Ah, National Buttermilk Biscuit Day. It's a glorious day for biscuit lovers everywhere. Whether you slather them in butter, smother them in gravy, or enjoy them all on their own, buttermilk biscuits are a breakfast staple that deserve to be celebrated. So, let's dive into the fluffy and flaky world of these buttery delights!
It's national buttermilk biscuit day on the 14th May.
The internet has played a crucial role in popularizing National Buttermilk Biscuit Day. With 1763 online mentions and a peak on 14 May 2015, it's clear that people simply can't resist talking about these delectable treats. But where did it all begin?
Believe it or not, the origins of buttermilk biscuits can be traced back to the early 1800s. As pioneers ventured westward, they relied on simple ingredients that could withstand long journeys. Biscuits made with buttermilk quickly became a favorite amongst pioneers, as they were both delicious and easy to make.
Fast forward to the internet age, and the love for buttermilk biscuits has only grown stronger. Food bloggers, recipe websites, and social media platforms have all played a part in spreading the gospel of these fluffy wonders. Now, on National Buttermilk Biscuit Day, people rejoice in the chance to indulge in their favorite breakfast treat.
Did you know that buttermilk biscuits have their own unique language? Here are a few biscuit-related terms to add to your baking vocabulary:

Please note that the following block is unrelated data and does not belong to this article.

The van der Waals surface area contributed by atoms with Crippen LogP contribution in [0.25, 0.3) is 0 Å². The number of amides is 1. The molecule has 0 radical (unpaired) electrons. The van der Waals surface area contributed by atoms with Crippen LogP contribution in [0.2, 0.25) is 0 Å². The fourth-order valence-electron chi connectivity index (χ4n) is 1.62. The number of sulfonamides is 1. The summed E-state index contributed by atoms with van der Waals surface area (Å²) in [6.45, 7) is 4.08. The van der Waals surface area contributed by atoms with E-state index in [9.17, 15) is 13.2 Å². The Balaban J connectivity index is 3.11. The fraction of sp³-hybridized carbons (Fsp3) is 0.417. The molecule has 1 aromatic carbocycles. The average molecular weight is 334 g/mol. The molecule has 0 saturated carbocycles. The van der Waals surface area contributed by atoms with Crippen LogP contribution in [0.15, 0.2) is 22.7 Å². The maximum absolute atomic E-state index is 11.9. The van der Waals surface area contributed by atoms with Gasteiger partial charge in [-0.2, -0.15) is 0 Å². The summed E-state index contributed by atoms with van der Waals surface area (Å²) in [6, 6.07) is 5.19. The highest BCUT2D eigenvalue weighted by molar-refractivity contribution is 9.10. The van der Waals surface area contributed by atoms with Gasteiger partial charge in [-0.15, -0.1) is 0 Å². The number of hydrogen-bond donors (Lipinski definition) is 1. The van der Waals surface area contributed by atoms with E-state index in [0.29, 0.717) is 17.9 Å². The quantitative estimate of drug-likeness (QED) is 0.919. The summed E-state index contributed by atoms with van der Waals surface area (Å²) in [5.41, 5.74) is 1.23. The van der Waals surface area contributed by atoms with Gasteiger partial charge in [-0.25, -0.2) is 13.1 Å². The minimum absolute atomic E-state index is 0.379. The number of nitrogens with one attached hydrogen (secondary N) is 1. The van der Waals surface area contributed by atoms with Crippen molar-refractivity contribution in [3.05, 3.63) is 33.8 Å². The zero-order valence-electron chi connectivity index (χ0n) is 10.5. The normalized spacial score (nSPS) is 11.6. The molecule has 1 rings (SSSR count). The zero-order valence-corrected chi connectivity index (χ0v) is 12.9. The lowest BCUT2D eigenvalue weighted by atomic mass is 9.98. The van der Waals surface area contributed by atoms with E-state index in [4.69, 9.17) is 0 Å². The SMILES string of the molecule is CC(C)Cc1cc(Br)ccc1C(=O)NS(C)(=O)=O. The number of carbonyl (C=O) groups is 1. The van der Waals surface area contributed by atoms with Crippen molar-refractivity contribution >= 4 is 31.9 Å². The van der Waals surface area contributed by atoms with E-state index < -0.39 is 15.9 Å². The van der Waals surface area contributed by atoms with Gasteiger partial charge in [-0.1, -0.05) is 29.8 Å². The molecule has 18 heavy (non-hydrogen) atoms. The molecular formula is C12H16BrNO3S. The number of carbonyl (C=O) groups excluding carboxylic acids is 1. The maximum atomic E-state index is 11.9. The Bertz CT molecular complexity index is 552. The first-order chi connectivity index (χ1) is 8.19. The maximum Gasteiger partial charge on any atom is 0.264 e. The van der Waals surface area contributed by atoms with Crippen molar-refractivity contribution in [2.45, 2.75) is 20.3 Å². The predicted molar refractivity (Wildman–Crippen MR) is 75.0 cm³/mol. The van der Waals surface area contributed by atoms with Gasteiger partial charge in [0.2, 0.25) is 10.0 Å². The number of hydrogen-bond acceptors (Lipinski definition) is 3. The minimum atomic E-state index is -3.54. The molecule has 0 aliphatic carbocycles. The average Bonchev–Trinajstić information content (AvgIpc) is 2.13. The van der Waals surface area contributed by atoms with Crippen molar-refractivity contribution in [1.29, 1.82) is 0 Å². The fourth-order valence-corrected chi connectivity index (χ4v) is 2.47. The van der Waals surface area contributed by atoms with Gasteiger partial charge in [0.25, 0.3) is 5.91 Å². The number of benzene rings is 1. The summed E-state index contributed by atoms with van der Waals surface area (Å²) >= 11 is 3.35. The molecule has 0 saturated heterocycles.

Now that you're armed with biscuit knowledge, it's time to get baking and celebrate National Buttermilk Biscuit Day in style!
In 1843, the term 'buttermilk biscuit' was first recorded in literature in a cookbook called 'The Kentucky Housewife' by Lettice Bryan. The book featured a recipe for 'light bread' which used buttermilk as a leavening agent, resulting in fluffy and tender biscuits.
In the late 1800s, companies like Bisquick and Jiffy introduced biscuit mixes, making it easier for people to enjoy homemade biscuits. These mixes typically included flour, baking powder, salt, and sometimes powdered buttermilk, which further popularized the use of buttermilk in biscuit recipes.
Buttermilk biscuits became a cultural icon of Southern cuisine, particularly in states like Kentucky, Tennessee, and Georgia. The combination of buttermilk's tangy flavor and its ability to create a tender crumb made it a beloved ingredient in biscuit recipes passed down through generations.
In the 1930s, fast food chains like Hardee's and Bojangles' Famous Chicken 'n Biscuits started offering buttermilk biscuits as a staple menu item. The convenience and deliciousness of these fluffy biscuits contributed to their widespread popularity across the United States.
In recent years, buttermilk biscuits have continued to evolve, with chefs and home cooks finding innovative ways to enhance their flavors. Variations include adding ingredients like cheese, herbs, or even bacon to create unique and mouthwatering biscuit recipes.
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